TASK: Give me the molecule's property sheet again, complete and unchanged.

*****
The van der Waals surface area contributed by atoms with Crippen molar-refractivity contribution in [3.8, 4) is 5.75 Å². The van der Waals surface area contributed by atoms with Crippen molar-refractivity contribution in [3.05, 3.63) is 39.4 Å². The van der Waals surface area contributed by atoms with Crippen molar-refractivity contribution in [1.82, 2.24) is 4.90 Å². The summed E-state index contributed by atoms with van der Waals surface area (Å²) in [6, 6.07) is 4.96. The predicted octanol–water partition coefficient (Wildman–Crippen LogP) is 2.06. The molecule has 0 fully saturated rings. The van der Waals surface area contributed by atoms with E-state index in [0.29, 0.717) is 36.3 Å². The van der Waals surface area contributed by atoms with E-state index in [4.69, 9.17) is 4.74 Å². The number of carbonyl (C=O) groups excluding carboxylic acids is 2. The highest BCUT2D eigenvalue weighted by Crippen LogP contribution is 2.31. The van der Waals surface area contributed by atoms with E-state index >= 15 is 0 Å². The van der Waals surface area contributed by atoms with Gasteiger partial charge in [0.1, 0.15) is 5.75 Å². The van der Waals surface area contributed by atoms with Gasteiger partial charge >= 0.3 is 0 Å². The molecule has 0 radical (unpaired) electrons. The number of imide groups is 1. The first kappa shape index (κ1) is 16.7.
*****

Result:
The van der Waals surface area contributed by atoms with Crippen molar-refractivity contribution in [3.8, 4) is 5.75 Å². The van der Waals surface area contributed by atoms with Crippen molar-refractivity contribution in [3.05, 3.63) is 39.4 Å². The van der Waals surface area contributed by atoms with Crippen molar-refractivity contribution in [1.82, 2.24) is 4.90 Å². The summed E-state index contributed by atoms with van der Waals surface area (Å²) in [6, 6.07) is 4.96. The predicted octanol–water partition coefficient (Wildman–Crippen LogP) is 2.06. The molecule has 0 fully saturated rings. The van der Waals surface area contributed by atoms with E-state index in [0.29, 0.717) is 36.3 Å². The van der Waals surface area contributed by atoms with E-state index in [4.69, 9.17) is 4.74 Å². The number of carbonyl (C=O) groups excluding carboxylic acids is 2. The highest BCUT2D eigenvalue weighted by Crippen LogP contribution is 2.31. The van der Waals surface area contributed by atoms with E-state index >= 15 is 0 Å². The van der Waals surface area contributed by atoms with Gasteiger partial charge in [0.1, 0.15) is 5.75 Å². The van der Waals surface area contributed by atoms with Gasteiger partial charge >= 0.3 is 0 Å². The molecule has 0 radical (unpaired) electrons. The number of imide groups is 1. The first kappa shape index (κ1) is 16.7.